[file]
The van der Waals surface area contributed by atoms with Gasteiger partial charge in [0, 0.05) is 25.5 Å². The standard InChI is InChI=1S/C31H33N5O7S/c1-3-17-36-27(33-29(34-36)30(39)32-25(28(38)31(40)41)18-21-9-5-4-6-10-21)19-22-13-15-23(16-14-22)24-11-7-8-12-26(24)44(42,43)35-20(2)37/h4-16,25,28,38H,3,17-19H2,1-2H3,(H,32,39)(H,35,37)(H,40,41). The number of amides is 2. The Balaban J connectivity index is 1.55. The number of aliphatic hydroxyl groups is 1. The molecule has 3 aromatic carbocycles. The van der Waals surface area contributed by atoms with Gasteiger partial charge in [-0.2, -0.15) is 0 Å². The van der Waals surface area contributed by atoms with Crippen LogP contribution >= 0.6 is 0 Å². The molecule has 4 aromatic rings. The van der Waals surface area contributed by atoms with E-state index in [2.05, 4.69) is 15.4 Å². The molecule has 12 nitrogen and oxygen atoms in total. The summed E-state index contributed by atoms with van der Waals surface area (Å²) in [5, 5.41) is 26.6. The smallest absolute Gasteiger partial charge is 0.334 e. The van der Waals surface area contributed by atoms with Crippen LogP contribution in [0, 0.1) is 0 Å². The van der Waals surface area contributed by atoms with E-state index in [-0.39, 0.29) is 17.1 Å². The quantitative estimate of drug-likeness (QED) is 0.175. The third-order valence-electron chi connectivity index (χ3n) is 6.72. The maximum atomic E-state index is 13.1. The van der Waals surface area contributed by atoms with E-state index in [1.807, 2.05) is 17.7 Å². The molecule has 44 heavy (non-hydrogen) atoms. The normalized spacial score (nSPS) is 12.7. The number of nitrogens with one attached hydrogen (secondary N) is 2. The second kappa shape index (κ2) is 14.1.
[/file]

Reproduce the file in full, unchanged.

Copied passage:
The van der Waals surface area contributed by atoms with Gasteiger partial charge in [0, 0.05) is 25.5 Å². The standard InChI is InChI=1S/C31H33N5O7S/c1-3-17-36-27(33-29(34-36)30(39)32-25(28(38)31(40)41)18-21-9-5-4-6-10-21)19-22-13-15-23(16-14-22)24-11-7-8-12-26(24)44(42,43)35-20(2)37/h4-16,25,28,38H,3,17-19H2,1-2H3,(H,32,39)(H,35,37)(H,40,41). The number of amides is 2. The Balaban J connectivity index is 1.55. The number of aliphatic hydroxyl groups is 1. The molecule has 3 aromatic carbocycles. The van der Waals surface area contributed by atoms with Gasteiger partial charge in [-0.2, -0.15) is 0 Å². The van der Waals surface area contributed by atoms with Crippen LogP contribution >= 0.6 is 0 Å². The molecule has 4 aromatic rings. The van der Waals surface area contributed by atoms with E-state index in [2.05, 4.69) is 15.4 Å². The molecule has 12 nitrogen and oxygen atoms in total. The summed E-state index contributed by atoms with van der Waals surface area (Å²) in [5, 5.41) is 26.6. The smallest absolute Gasteiger partial charge is 0.334 e. The van der Waals surface area contributed by atoms with Crippen LogP contribution in [0, 0.1) is 0 Å². The van der Waals surface area contributed by atoms with E-state index in [-0.39, 0.29) is 17.1 Å². The quantitative estimate of drug-likeness (QED) is 0.175. The third-order valence-electron chi connectivity index (χ3n) is 6.72. The maximum atomic E-state index is 13.1. The van der Waals surface area contributed by atoms with E-state index in [1.807, 2.05) is 17.7 Å². The molecule has 44 heavy (non-hydrogen) atoms. The normalized spacial score (nSPS) is 12.7. The number of nitrogens with one attached hydrogen (secondary N) is 2. The second kappa shape index (κ2) is 14.1.